By Phil Scanlon, Vice President of Sales Engineering, Asia Pacific, Japan & Middle East at Solace
A gust of strong wind was all it took to run a 400m-long boat aground and put one of the busiest trade routes in the world on pause. Serving as a vital linkway between Europe and Asia, the Suez Canal facilitates the movement of 12% of global trade that is worth well over $1trillion of goods a year. While it took six days to free the Ever Given and resume traffic in the waterway, adverse effects from the recent blockage can still be felt a month on.
As ships were forced to take a longer voyage due to the bottleneck, ports from all over the world continue to deal with a backlog of container vessels. All this has been further compounded by rising consumer demand for goods fuelled by pandemic lockdowns over the past year. With so many vessels holding millions of containers vying to pass through the canal, delays have been costly, as exemplified by the surging container freight rates.
Faced with a massive pushback in scheduling, many organizations are now stuck in a logistical nightmare as they struggle to respond to unexpected incidents like this. Not to mention, the disruption of the pandemic has further emphasized global supply chain vulnerabilities. Now more than ever, there is an urgent need for supply chains to be agile, nimble, and flexible to keep up with unprecedented levels of demand, while also mitigating the fundamental changes in consumer behavior and routes to market.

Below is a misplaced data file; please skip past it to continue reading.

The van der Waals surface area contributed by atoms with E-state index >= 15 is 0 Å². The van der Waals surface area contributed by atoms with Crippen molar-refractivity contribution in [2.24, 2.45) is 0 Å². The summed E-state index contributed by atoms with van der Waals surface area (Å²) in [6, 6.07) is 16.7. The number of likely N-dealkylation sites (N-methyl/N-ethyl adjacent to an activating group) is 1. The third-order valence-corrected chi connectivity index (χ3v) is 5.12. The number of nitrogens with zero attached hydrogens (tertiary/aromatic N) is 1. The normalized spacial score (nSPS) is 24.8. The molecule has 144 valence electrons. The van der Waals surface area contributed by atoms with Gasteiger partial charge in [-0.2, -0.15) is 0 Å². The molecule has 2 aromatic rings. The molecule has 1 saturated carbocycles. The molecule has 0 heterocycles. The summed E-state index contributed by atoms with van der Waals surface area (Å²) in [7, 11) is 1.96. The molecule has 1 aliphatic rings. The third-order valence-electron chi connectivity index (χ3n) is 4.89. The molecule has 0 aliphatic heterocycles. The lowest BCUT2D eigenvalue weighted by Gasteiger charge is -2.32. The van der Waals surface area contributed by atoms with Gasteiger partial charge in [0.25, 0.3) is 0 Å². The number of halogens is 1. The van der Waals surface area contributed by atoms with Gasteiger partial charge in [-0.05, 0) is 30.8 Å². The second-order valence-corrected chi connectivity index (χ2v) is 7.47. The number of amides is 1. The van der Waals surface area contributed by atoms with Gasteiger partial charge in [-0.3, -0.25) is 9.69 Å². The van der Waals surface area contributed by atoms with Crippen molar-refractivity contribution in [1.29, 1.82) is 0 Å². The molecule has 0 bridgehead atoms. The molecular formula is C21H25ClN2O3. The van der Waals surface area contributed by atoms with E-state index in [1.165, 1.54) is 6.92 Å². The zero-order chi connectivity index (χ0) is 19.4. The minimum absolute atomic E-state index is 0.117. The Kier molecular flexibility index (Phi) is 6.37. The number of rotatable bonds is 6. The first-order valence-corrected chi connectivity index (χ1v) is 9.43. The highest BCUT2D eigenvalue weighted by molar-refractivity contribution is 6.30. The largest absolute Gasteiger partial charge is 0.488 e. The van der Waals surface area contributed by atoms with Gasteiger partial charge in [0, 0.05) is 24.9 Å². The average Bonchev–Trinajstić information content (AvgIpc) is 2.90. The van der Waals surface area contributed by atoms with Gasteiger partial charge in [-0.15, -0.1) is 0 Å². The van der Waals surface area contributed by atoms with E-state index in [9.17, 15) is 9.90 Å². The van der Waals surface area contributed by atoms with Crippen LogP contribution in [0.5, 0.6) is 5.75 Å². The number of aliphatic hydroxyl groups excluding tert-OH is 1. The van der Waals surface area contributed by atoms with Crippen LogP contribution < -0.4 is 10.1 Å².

The value of real-time data
As the backbone of supply chain management processes, IT infrastructure needs to adapt to real-time data for greater flexibility in responding to changing demand or supply situations. Businesses can outmaneuver uncertainty by using real-time data to learn, optimize, and make predictions to reduce the impact of such unforeseen events.
When combined with machine learning and predictive analytics, real-time data can help enterprises in the logistics market proactively identify potential issues and rectify them before unnecessary costs are incurred. For instance, Unilever‘s Virtual Ocean Control Tower provides teams with highly accurate, continually updated data on the status of each shipment at every stage of the journey, and proactively flags any potential issues — be it port congestion, additional inflicted charges, or temperature deviation — along the way.
In the case of the Suez Canal blockage, real-time data can be used to help maritime companies better determine whether their ships should wait it out or make a detour around Africa. Up-to-date insights are even more valuable in the aftermath, as companies rush to reschedule shipments and seek out alternative delivery methods for customers.
World-class ports are also leveraging real-time data and automation technologies to drive efficiency and resilience. Plans are underway for Singapore’s upcoming Tuas Port to cater for future growth in container-handling demand and meet the needs of shipping mega-alliances.
Moving from batch-based to real-time data movement